Although progress is being made in detecting and understanding many types of cancer and what might cause them, gallbladder cancer remains something of a mystery.
“There’s not a single factor I’m aware of that could be influenced by behavior or lifestyle modification that could increase or decrease your risk,” says Roderich Schwarz, MD, PhD, co-director of the Liver and Pancreas Tumor Center at Roswell Park Comprehensive Cancer Center. “That’s simply not known. It’s too uncommon a cancer.”
Only 5,000-7,000 patients are diagnosed each year in the United States, but that tally also includes other bile duct and biliary cancers, he notes.
People who struggle with their gallbladder — with inflammation, recurring gallstones or inflammation of other parts of their bile duct system due to an autoimmune disease — might be at higher risk of developing gallbladder cancer, but that is not always the case.
“Patients who have gallbladder cancer often have had problems with their gallbladder,” Dr. Schwarz says, adding that those patients might or might not have been aware of those problems. “Half the time we diagnose it, we find gallbladder cancer by chance, because it shows up on a scan that’s done for a different reason. Sometimes we diagnose a patient because we remove a gallbladder for chronic gallstones and we find there’s a small cancer inside, or it’s found because it’s truly causing symptoms and it’s already very advanced and becomes a challenging problem to treat.”
A mysterious cancer
Unlike prostate, lung, colon, breast or other cancers, there is currently no screening test for gallbladder cancer, and with a small number of cases diagnosed every year, it’s challenging to learn more about what causes it, Dr. Schwarz says.
“A lot of future progress depends on understanding the cancer better. If you ever wanted to make a big impact on changing the outlook for individuals who have cancer, that comes through insight, learning what drives the disease, what causes it to grow.
“We know what drives the changes: It probably starts in a single cell in the lining of the gallbladder wall that then gets some kind of signal and gradually, over a longer period of time than we think, turns into an actively growing process, which is why it’s often linked with chronic inflammation and chronic irritation of that organ.”
The gallbladder is a storage organ, keeping a supply of bile for food digestion; it is not as vital as other organs, and therefore it’s harder to know when there’s a problem. It might not be apparent that something’s wrong until a secondary condition, such as jaundice or yellowing skin, appears.
Some gallbladder cancers aren’t diagnosed until the disease has progressed to a more advanced stage, possibly even spreading to other organs or tissue inside the abdomen. “If someone is losing weight and feels bloated but doesn’t know what is going on, we might learn that there’s a problem that originated in the gallbladder and that it may have spread,” he says.
“The goal is to identify the disease at a stage in which it’s treatable — or prevent it. With colon cancer, a colonoscopy removes the polyp, and the likelihood of getting colon cancer is significantly reduced. Unfortunately, we can’t do that for gallbladder cancer.”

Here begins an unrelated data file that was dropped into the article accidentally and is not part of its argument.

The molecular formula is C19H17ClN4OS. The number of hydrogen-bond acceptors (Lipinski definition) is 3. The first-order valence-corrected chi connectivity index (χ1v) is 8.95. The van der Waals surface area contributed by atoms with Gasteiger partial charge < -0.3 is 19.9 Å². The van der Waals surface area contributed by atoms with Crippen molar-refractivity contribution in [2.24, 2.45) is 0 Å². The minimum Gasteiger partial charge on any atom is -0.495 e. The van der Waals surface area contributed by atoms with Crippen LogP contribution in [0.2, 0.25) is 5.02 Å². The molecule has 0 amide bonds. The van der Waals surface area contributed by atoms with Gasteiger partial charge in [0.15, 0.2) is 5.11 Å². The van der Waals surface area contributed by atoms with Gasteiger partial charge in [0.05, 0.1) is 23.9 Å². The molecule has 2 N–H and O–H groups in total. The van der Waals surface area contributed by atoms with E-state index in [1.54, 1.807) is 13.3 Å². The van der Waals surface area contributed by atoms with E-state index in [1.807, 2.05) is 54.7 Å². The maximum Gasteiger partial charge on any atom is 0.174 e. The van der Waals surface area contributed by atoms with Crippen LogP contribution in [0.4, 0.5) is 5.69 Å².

Chemotherapy, radiation treatments improving
When someone is diagnosed with gallbladder cancer, a few treatment options are available. Chemotherapy has “come of age” for gallbladder cancer in the past few decades. “Up to 20 years ago, little to nothing was effective, but now we have chemotherapy options that are useful for patients with biliary tract cancers, including gallbladder cancer,” Dr. Schwarz says.
“Patients should be considered for chemotherapy if they have a large cancer that cannot be completely removed. Chemotherapy can help shrink the tumor so we can consider getting to a removal step later on, or if removal shows an actively growing tumor and that lymph nodes are now involved, giving chemotherapy in addition to an operation is an option.”
New treatments offer promising advances
New treatments in development hold promise for the future.
The first is targeted therapy or biologic therapy, designed to block “driver” molecules that are believed to power the cancer. Some of these molecules can be found not only in the gallbladder but also in other areas of the bile duct system, including inside the liver. “These molecules drive the disease and we have specific medications that can block the activity related to these molecules. That’s better than any conventional chemotherapy and can lead to more lasting effects,” Dr. Schwarz says.
The other promising treatment is immunotherapy, a growing field that is making strides against other kinds of cancer. “We can’t make the statement now that immune treatment is the solution for many patients with gallbladder cancer, but we have some patients whose tumors did not respond to chemotherapy, or their side effects from conventional chemotherapy built up. There’s an opportunity to consider immune therapy. The objective is to find the cancers and patients who are good candidates for immune therapy — and if we know that ahead of time, perhaps we can recommend this treatment right away.”
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Dr. Schwarz adds that high-quality diagnostic imaging can make a big difference in a patient’s life. “Occasionally lab tests are performed to pinpoint what’s wrong. If we suspect cancer, often that includes an ultrasound. If a mass is found on a CT scan, ultrasound or MRI, it can be helpful to assume that a patient has gallbladder cancer until it is proven otherwise.
“If there’s a concern over cancer, I’d invite the person to spend a day with us, to give us a call and be seen here,” Dr. Schwarz says. “Roswell Park has a lot to offer; in this case, a complete team of experts from different medical specialties that have a lot of experience in diagnosing and treating gallbladder cancer.”